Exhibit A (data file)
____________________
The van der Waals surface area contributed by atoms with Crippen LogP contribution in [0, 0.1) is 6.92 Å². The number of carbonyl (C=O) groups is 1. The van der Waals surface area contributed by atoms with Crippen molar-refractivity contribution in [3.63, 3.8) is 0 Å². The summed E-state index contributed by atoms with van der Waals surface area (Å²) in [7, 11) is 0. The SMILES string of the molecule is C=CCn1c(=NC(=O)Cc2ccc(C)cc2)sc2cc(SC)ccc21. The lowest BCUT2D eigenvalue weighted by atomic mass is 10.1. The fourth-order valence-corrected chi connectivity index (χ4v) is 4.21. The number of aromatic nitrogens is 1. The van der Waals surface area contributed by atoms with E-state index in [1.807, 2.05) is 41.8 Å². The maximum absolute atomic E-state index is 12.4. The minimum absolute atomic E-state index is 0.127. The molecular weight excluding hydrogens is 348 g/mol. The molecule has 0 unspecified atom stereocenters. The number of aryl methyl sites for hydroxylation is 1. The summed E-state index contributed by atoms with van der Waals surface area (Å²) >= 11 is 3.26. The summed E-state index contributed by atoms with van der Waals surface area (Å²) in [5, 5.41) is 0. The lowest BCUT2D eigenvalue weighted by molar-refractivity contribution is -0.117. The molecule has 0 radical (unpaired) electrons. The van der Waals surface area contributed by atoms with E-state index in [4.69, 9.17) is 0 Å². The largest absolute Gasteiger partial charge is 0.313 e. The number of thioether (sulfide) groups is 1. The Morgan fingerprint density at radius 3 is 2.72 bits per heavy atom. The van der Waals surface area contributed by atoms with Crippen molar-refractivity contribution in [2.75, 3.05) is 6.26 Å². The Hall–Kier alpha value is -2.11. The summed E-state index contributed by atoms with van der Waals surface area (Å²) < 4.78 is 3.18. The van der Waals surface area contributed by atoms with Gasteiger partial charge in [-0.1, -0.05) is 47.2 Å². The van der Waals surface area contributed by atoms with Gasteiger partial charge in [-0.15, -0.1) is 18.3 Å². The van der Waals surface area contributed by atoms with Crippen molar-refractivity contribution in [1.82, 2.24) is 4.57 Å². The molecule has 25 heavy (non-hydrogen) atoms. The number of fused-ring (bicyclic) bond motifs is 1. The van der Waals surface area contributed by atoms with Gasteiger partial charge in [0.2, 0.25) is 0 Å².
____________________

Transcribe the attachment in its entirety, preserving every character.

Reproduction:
The van der Waals surface area contributed by atoms with Crippen LogP contribution in [0, 0.1) is 6.92 Å². The number of carbonyl (C=O) groups is 1. The van der Waals surface area contributed by atoms with Crippen molar-refractivity contribution in [3.63, 3.8) is 0 Å². The summed E-state index contributed by atoms with van der Waals surface area (Å²) in [7, 11) is 0. The SMILES string of the molecule is C=CCn1c(=NC(=O)Cc2ccc(C)cc2)sc2cc(SC)ccc21. The lowest BCUT2D eigenvalue weighted by atomic mass is 10.1. The fourth-order valence-corrected chi connectivity index (χ4v) is 4.21. The number of aromatic nitrogens is 1. The van der Waals surface area contributed by atoms with E-state index in [1.807, 2.05) is 41.8 Å². The maximum absolute atomic E-state index is 12.4. The minimum absolute atomic E-state index is 0.127. The molecular weight excluding hydrogens is 348 g/mol. The molecule has 0 unspecified atom stereocenters. The number of aryl methyl sites for hydroxylation is 1. The summed E-state index contributed by atoms with van der Waals surface area (Å²) >= 11 is 3.26. The summed E-state index contributed by atoms with van der Waals surface area (Å²) in [5, 5.41) is 0. The lowest BCUT2D eigenvalue weighted by molar-refractivity contribution is -0.117. The molecule has 0 radical (unpaired) electrons. The van der Waals surface area contributed by atoms with E-state index in [4.69, 9.17) is 0 Å². The largest absolute Gasteiger partial charge is 0.313 e. The number of thioether (sulfide) groups is 1. The Morgan fingerprint density at radius 3 is 2.72 bits per heavy atom. The van der Waals surface area contributed by atoms with Crippen molar-refractivity contribution in [2.75, 3.05) is 6.26 Å². The Hall–Kier alpha value is -2.11. The summed E-state index contributed by atoms with van der Waals surface area (Å²) < 4.78 is 3.18. The van der Waals surface area contributed by atoms with Gasteiger partial charge in [-0.1, -0.05) is 47.2 Å². The van der Waals surface area contributed by atoms with Gasteiger partial charge in [-0.15, -0.1) is 18.3 Å². The van der Waals surface area contributed by atoms with Crippen molar-refractivity contribution in [1.82, 2.24) is 4.57 Å². The molecule has 25 heavy (non-hydrogen) atoms. The number of fused-ring (bicyclic) bond motifs is 1. The van der Waals surface area contributed by atoms with Gasteiger partial charge in [0.2, 0.25) is 0 Å².